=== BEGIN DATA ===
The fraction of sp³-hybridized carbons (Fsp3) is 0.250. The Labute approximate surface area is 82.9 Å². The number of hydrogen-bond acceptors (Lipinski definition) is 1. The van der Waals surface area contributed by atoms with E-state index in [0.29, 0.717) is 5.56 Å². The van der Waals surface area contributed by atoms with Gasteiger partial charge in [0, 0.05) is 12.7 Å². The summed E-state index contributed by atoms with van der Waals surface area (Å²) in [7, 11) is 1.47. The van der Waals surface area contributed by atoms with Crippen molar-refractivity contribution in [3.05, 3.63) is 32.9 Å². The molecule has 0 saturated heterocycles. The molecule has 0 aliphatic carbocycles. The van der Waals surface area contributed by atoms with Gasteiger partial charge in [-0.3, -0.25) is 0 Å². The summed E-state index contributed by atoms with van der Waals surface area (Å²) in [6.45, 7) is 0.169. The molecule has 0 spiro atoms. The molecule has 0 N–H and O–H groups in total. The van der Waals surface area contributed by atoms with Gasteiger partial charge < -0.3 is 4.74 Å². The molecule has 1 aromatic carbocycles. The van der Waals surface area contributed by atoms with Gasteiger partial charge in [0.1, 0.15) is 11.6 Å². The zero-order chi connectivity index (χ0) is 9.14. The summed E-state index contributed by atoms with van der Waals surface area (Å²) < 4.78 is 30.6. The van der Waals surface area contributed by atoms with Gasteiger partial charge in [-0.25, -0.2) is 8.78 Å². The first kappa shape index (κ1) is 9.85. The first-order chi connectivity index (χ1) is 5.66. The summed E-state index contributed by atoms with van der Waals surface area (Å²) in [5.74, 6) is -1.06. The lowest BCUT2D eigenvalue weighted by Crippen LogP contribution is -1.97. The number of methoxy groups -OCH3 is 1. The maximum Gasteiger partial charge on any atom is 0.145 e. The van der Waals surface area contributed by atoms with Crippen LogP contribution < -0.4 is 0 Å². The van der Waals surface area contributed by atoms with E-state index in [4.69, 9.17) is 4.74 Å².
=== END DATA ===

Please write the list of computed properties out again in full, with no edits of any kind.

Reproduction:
The fraction of sp³-hybridized carbons (Fsp3) is 0.250. The Labute approximate surface area is 82.9 Å². The number of hydrogen-bond acceptors (Lipinski definition) is 1. The van der Waals surface area contributed by atoms with E-state index in [0.29, 0.717) is 5.56 Å². The van der Waals surface area contributed by atoms with Gasteiger partial charge in [0, 0.05) is 12.7 Å². The summed E-state index contributed by atoms with van der Waals surface area (Å²) in [7, 11) is 1.47. The van der Waals surface area contributed by atoms with Crippen molar-refractivity contribution in [3.05, 3.63) is 32.9 Å². The molecule has 0 saturated heterocycles. The molecule has 0 aliphatic carbocycles. The van der Waals surface area contributed by atoms with Gasteiger partial charge in [-0.3, -0.25) is 0 Å². The summed E-state index contributed by atoms with van der Waals surface area (Å²) in [6.45, 7) is 0.169. The molecule has 0 spiro atoms. The molecule has 0 N–H and O–H groups in total. The van der Waals surface area contributed by atoms with Gasteiger partial charge < -0.3 is 4.74 Å². The molecule has 1 aromatic carbocycles. The van der Waals surface area contributed by atoms with Gasteiger partial charge in [0.1, 0.15) is 11.6 Å². The zero-order chi connectivity index (χ0) is 9.14. The summed E-state index contributed by atoms with van der Waals surface area (Å²) < 4.78 is 30.6. The van der Waals surface area contributed by atoms with Gasteiger partial charge in [-0.25, -0.2) is 8.78 Å². The first kappa shape index (κ1) is 9.85. The first-order chi connectivity index (χ1) is 5.66. The summed E-state index contributed by atoms with van der Waals surface area (Å²) in [5.74, 6) is -1.06. The lowest BCUT2D eigenvalue weighted by Crippen LogP contribution is -1.97. The number of methoxy groups -OCH3 is 1. The maximum Gasteiger partial charge on any atom is 0.145 e. The van der Waals surface area contributed by atoms with Crippen LogP contribution < -0.4 is 0 Å². The van der Waals surface area contributed by atoms with E-state index in [4.69, 9.17) is 4.74 Å².